Millions of people could be sleepwalking into paying over the odds in overdraft fees.
The majority (66%) of current account holders are unaware of FCA changes to overdraft fees, according to Compare the Market.
A study by the price comparison site found that two-thirds of current account customers don’t know about new rules introduced by the Financial Conduct Authority (FCA) that aim to make the costs of overdrafts clearer and easier to compare.
Four in 10 (40%) current account holders told Compare the Market they had used their overdraft in the past year. However, more than two-fifths (42%) of the survey’s respondents didn’t know what their provider’s current overdraft fees were.
New overdraft rules
From 6 April 2020, new FCA rules mean banks must charge a simple annual interest for overdrafts, without additional fees and charges.
Fixed daily or monthly charges, and fees for having an overdraft facility, will be banned in a move to make overdrafts simpler, fairer, easier to manage and compare.
The past few weeks have seen a number of banks and building societies announce their new overdraft rates.
Lloyds, Santander, TSB, Nationwide, Natwest, First Direct and HSBC are all set to bring in a new overdraft rate of 39.9%. Barclays will charge 35%.
So far, only Lloyds and challenger banks Starling and Monzo have announced a different percentage which will be tied to customer credit scores.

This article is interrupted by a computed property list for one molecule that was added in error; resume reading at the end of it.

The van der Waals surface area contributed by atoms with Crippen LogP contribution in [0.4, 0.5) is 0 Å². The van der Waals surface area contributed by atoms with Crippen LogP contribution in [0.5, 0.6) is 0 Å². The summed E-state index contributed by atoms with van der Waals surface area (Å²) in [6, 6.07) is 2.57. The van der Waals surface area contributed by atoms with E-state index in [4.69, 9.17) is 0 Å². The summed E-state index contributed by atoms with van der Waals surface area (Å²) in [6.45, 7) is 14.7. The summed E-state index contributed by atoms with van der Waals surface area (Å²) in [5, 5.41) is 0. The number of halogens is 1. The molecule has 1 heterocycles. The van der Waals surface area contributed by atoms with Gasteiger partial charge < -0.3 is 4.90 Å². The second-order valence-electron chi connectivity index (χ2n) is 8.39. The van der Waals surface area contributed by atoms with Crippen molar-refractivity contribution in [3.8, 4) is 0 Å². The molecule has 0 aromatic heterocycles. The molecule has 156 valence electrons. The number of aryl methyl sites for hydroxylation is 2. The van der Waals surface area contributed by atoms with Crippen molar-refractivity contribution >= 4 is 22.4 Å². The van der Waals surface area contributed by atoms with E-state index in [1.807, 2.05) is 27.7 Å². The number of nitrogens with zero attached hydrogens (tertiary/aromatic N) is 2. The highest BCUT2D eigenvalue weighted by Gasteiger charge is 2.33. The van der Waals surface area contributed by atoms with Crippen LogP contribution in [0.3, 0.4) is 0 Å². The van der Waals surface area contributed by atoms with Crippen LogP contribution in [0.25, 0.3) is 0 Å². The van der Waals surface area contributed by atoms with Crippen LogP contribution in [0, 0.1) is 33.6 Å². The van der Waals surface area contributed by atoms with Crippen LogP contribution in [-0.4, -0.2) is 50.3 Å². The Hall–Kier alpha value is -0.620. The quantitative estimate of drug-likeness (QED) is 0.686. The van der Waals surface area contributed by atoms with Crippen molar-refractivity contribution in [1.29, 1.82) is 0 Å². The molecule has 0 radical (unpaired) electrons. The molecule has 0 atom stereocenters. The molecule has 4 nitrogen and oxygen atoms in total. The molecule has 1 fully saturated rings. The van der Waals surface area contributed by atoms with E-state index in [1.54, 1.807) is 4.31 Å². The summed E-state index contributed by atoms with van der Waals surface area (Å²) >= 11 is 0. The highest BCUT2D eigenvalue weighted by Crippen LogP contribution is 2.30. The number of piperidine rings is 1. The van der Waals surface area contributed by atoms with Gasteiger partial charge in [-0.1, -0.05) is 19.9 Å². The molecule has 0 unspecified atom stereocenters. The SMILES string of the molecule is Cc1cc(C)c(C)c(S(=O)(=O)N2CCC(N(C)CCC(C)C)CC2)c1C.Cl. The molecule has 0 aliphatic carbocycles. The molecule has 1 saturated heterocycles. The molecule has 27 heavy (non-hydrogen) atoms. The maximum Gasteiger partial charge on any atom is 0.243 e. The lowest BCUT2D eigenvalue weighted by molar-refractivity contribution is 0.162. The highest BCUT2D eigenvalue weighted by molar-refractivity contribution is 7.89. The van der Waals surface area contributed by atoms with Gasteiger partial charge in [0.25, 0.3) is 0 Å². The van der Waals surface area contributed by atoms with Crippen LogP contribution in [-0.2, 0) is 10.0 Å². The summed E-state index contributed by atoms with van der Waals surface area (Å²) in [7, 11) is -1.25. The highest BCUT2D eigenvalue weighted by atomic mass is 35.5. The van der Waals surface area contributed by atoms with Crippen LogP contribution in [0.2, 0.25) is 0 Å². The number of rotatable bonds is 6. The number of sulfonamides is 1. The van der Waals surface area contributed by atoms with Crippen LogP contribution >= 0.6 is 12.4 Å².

Lucrative revenue stream for banks
Compare the Market found that more than one in 10 (13%) account holders aged between 18 and 24 say they are ‘pretty much always’ in their overdraft, with the average amount owed £448.
It says this equates to more than 400,000 young people nationwide who are continually in their overdraft, each of whom will pay more than £170 in interest a year on this debt if they pay an overdraft rate of 39.9%.
John Crossley, head of money at Compare the Market, says: “We are supportive of the FCA’s view that problems in the overdraft market need to be addressed and it is encouraging that steps to protect customers have been taken.
“However, consumers may be wondering why a lot of high street banks have adopted the 39.9% interest rate – a figure which is almost double the APR of a typical credit card. That many major high street banks have adopted an APR which is even higher than the rate some challenger banks offer to their highest risk customers could suggest that some providers still view overdrafts as a lucrative source of revenue. If you are unhappy with the overdraft fees your bank is charging it is worth finding a more competitive provider or considering a cheaper alternative if you need to take out credit.”